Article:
Mild temperatures this fall left leaves lingering on trees longer than normal in parts of the state. Now homeowners may be left in a pinch as the window to get those leaves bagged and hauled off by a residential waste contractors is closing. But U-of-M Extension soil scientist Carl Rosen says if you get stuck with a pile of leaves this year, it may be a great time to start composting.

“Collect my leaves in the fall, I compost them through the following year. Then the following fall I’ll mix them into the garden , or the following spring before planting my vegetables.”

Rosen says composting science is all about soil health, but for many that was not the original problem to be solved.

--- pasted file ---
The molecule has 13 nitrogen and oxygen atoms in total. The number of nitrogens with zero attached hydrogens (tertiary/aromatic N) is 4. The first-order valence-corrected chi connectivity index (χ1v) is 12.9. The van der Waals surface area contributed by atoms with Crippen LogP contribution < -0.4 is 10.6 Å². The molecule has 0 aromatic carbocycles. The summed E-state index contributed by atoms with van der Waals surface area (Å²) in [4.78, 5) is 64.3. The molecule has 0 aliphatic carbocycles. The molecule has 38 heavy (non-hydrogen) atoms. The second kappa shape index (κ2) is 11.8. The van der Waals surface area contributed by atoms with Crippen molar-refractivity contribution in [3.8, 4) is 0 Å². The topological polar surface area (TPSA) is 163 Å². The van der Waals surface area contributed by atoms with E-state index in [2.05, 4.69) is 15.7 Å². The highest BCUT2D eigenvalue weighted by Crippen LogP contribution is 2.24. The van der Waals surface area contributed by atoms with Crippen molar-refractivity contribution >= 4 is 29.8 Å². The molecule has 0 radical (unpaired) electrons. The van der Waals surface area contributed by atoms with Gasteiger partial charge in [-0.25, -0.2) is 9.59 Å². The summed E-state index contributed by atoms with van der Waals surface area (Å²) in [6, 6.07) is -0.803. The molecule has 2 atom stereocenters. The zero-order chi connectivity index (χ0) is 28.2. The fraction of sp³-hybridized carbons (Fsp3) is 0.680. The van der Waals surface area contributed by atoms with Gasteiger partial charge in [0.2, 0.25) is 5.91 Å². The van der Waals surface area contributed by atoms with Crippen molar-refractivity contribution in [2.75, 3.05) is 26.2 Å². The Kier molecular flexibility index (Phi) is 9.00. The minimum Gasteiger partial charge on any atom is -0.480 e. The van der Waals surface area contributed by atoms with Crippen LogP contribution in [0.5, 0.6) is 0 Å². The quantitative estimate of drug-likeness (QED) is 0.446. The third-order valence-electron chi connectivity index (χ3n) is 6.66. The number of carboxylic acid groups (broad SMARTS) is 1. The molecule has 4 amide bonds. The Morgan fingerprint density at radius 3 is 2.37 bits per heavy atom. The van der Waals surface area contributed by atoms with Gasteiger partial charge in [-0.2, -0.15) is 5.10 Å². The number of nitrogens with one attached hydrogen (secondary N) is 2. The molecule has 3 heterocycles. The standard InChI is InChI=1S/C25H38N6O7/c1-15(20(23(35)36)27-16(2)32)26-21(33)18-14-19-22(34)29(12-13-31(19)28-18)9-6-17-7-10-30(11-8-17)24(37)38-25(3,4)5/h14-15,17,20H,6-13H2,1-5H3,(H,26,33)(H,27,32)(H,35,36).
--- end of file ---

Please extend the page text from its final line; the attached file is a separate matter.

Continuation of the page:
“The initial motivation however was more due to sending all those leaves to landfills.”

More information on composting is available online at extension.umn.edu, keyword composting.

Rosen says a compost pile only requires a quick and easy checklist.

“Basically, water, air, oxygen and then they need nutrients. And if you have those in balance then that’s kind of the key to the composting process.”